• I still don’t agree fully with what took place 20 years ago there but I did see some good the three times I was there. I especially appreciate Dr. Michael Brown who was there and I met while attending. His zeal for the Lord remains strong all these years later.

  2. Although he would be a “Mild Calvinist”, I would cite two quotes by Henry Blackaby: (1) “When Holy God draws near in true revival, people come under terrible conviction of sin. The outstanding feature of spiritual awakening has been the profound consciousness of the Presence and holiness of God” (2) “All revival begins, and continues, in the prayer meeting. Some have also called prayer the “great fruit of revival.” In times of revival, thousands may be found on their knees for hours, lifting up their heartfelt cries, with thanksgiving, to heaven.”
    While all this is true, Revival happens one heart at a time but in harmony with other “one heart at a timers”, When we begin to get a glimpse of our Most High, Most Holy God, in contrast to our own sinfulness, and His great love for a completely out of control sinful mankind, enough love to send a Savior, then and only then can we be broken, so that we may shaped once again on the Potters wheel, and clothed with His righteousness.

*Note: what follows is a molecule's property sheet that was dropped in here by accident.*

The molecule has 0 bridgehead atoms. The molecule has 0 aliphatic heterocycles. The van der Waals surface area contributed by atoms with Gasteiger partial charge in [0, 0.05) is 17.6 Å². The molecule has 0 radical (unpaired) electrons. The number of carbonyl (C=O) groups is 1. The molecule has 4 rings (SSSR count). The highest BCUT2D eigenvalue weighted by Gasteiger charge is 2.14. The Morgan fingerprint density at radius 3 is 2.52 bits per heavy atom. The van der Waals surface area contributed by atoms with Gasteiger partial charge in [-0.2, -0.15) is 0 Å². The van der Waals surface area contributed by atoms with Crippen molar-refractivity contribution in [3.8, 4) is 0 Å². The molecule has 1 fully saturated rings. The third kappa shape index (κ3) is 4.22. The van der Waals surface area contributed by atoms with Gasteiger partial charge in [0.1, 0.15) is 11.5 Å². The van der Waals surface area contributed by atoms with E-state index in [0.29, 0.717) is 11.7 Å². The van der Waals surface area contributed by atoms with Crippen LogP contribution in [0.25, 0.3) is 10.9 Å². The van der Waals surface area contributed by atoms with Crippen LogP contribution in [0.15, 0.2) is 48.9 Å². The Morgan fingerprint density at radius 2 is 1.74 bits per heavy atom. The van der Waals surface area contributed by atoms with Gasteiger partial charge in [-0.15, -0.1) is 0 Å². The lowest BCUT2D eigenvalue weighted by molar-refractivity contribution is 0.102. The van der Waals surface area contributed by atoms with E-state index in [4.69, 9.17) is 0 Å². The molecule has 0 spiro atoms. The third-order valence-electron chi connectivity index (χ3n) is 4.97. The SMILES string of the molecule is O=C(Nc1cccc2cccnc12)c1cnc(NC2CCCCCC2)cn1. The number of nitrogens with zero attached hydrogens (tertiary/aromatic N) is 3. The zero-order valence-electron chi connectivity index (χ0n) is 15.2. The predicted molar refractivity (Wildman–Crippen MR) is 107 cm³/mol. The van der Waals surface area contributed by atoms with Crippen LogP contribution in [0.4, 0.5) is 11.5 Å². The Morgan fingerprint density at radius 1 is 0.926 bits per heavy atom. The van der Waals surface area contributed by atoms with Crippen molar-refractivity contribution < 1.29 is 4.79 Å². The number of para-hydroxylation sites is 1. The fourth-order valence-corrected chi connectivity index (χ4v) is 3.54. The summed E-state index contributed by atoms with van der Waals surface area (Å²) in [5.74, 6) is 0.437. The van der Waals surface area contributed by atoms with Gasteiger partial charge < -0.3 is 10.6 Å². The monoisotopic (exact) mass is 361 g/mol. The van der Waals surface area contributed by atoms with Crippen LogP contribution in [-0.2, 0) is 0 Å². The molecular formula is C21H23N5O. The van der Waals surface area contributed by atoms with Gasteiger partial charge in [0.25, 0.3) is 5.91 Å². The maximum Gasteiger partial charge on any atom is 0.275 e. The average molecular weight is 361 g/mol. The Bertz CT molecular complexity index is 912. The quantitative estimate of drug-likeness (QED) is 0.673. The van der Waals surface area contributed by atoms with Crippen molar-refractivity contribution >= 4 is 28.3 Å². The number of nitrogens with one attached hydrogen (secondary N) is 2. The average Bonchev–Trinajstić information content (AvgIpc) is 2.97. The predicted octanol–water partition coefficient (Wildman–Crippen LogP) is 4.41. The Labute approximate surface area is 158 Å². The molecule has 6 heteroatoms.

J Steve Orwig

    06/22/2015 at 5:05 PM

  3. I think that it’s a mistake–a common one–to seek for revival as an end, rather than as a means to a larger goal. “Revival” literally means bringing something back from the dead. It means resurrection. Jesus was resurrected, but He didn’t spend all His time afterward “resurrecting.” He rose from the dead, and then He got on with the things He had to do afterward.

    What many people are looking for when they look for “revival” is a spiritual-emotional high. I don’t think there’s anything wrong with that, in its season. But once we’ve been pumped up, then what? Do we exist merely to be continuously pumped up like that, or are we going to learn and grow and change and develop and use the gifts and talents God gave us? What are we going to do with the revival we’re praying for, once it comes?

    So I think the question of “Was this real?” is almost beside the point. It was probably real for those who happened to be there and were sincerely seeking God; it probably wasn’t for those who were going there to get hyped up on an experience. But I don’t see our end goal, scripturally, as being revival. I see our end goal (in this lifetime, anyway) as being the body of Christ by using the gifts God gave us and never forgetting that we stand before God by the grace He gave us through Jesus’ death for us. Anything else is a distraction.